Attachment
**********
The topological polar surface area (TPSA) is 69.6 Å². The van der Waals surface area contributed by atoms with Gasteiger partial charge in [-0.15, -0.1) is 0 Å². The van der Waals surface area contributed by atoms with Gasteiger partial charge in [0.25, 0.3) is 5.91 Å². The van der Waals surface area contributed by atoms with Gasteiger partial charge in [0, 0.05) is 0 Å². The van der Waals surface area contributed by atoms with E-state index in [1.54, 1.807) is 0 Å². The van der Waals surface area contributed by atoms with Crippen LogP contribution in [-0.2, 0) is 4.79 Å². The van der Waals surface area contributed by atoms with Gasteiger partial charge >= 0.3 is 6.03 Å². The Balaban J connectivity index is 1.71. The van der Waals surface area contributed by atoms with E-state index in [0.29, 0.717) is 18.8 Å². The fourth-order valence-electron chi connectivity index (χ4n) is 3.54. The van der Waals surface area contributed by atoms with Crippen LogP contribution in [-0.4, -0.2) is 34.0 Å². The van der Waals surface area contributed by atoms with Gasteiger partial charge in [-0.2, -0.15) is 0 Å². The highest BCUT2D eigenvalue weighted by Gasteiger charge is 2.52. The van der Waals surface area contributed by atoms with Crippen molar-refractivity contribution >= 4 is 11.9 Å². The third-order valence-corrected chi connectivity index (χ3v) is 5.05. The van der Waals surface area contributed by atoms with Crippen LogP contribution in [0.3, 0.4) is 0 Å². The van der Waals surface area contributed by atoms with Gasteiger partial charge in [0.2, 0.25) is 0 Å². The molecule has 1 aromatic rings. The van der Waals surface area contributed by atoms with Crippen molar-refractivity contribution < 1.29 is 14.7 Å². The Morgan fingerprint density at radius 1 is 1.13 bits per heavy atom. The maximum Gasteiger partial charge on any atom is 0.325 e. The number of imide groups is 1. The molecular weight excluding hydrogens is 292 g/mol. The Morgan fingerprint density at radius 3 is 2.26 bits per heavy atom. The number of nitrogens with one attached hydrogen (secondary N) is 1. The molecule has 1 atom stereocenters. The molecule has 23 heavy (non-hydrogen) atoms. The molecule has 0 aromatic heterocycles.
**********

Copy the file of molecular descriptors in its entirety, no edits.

The topological polar surface area (TPSA) is 69.6 Å². The van der Waals surface area contributed by atoms with Gasteiger partial charge in [-0.15, -0.1) is 0 Å². The van der Waals surface area contributed by atoms with Gasteiger partial charge in [0.25, 0.3) is 5.91 Å². The van der Waals surface area contributed by atoms with Gasteiger partial charge in [0, 0.05) is 0 Å². The van der Waals surface area contributed by atoms with E-state index in [1.54, 1.807) is 0 Å². The van der Waals surface area contributed by atoms with Crippen LogP contribution in [-0.2, 0) is 4.79 Å². The van der Waals surface area contributed by atoms with Gasteiger partial charge >= 0.3 is 6.03 Å². The Balaban J connectivity index is 1.71. The van der Waals surface area contributed by atoms with E-state index in [0.29, 0.717) is 18.8 Å². The fourth-order valence-electron chi connectivity index (χ4n) is 3.54. The van der Waals surface area contributed by atoms with Crippen LogP contribution in [-0.4, -0.2) is 34.0 Å². The van der Waals surface area contributed by atoms with Gasteiger partial charge in [-0.2, -0.15) is 0 Å². The highest BCUT2D eigenvalue weighted by Gasteiger charge is 2.52. The van der Waals surface area contributed by atoms with Crippen molar-refractivity contribution >= 4 is 11.9 Å². The third-order valence-corrected chi connectivity index (χ3v) is 5.05. The van der Waals surface area contributed by atoms with Crippen LogP contribution in [0.3, 0.4) is 0 Å². The van der Waals surface area contributed by atoms with Gasteiger partial charge in [0.2, 0.25) is 0 Å². The molecule has 1 aromatic rings. The van der Waals surface area contributed by atoms with Crippen molar-refractivity contribution < 1.29 is 14.7 Å². The Morgan fingerprint density at radius 1 is 1.13 bits per heavy atom. The maximum Gasteiger partial charge on any atom is 0.325 e. The number of imide groups is 1. The molecular weight excluding hydrogens is 292 g/mol. The Morgan fingerprint density at radius 3 is 2.26 bits per heavy atom. The number of nitrogens with one attached hydrogen (secondary N) is 1. The molecule has 1 atom stereocenters. The molecule has 23 heavy (non-hydrogen) atoms. The molecule has 0 aromatic heterocycles.